Tackling financial capability for young adults

by. Fatemeh Fakhraie

In March of this year, the President’s Advisory Council on Financial Capability for Young Americans (PACFCYA) met for the first time. Even though Financial Literacy Month has been around officially since 2003, this council’s meeting is a pretty big deal because of its updated mission that focuses specifically on young people. It’s right there in the name: Financial Capability for Young Americans.

Why is this important? Financial literacy is something Americans have struggled with for decades, but unprecedentedly high student loan rates and high unemployment rates for young adults have created a dire financial situation for both millennials and the economy. Which is why the phrase change to “Financial Capability” from “Financial Literacy” means so much: young adults need the tools and education to reach their financial potential, not just pay their bills on time or create a budget to keep their heads above water.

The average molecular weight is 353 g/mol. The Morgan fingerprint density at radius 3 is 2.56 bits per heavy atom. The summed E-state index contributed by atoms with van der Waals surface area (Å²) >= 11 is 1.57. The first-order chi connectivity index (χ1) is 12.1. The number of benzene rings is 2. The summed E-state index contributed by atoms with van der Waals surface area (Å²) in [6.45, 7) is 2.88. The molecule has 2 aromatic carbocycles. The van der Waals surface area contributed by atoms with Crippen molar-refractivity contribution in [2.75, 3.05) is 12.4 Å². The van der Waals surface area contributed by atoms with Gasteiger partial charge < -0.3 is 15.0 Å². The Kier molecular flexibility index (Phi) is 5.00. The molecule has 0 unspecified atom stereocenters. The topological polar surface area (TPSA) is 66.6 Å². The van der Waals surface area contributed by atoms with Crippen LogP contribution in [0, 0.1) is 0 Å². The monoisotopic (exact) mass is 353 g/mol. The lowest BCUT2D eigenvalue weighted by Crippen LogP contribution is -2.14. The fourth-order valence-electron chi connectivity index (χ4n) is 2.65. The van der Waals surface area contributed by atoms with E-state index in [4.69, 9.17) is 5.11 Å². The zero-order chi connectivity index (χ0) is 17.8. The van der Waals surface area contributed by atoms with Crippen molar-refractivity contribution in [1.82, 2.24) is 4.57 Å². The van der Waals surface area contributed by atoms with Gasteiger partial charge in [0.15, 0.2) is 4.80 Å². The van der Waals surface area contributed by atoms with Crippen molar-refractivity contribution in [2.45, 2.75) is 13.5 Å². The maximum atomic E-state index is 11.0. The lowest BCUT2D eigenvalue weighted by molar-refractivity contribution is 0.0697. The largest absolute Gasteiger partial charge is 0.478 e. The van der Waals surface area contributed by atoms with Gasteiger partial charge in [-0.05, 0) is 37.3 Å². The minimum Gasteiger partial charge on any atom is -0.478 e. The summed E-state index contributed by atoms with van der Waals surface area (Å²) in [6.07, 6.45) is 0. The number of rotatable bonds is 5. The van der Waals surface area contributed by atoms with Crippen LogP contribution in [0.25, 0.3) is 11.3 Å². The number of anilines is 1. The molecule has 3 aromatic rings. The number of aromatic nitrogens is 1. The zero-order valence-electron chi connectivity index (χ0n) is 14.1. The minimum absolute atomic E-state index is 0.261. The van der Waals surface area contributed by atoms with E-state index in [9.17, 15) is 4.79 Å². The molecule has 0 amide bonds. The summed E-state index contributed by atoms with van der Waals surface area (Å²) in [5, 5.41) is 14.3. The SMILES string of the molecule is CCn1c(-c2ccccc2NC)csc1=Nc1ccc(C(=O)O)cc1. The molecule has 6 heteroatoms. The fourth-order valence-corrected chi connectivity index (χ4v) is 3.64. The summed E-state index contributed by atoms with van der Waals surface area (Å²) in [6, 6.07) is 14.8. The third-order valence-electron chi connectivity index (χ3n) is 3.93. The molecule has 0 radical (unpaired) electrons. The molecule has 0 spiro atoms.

Ted Beck, President and CEO of the National Endowment for Financial Education, warned USA Today that millennials who never have a chance to “get in the economic mainstream” will feel the effects of economic disadvantage long-term: “If you never get into the whole U.S. economic system because you’ve been held back by too much early debt … we could have a lot of people who just never really come anywhere near their potential.”

Potential is key. Millennials are hopeful about things getting better for their generation, and PACFCYA’s mission aims to help make things better financially through a combination of education and regulation. We’ll be interested to see what steps the council recommends.

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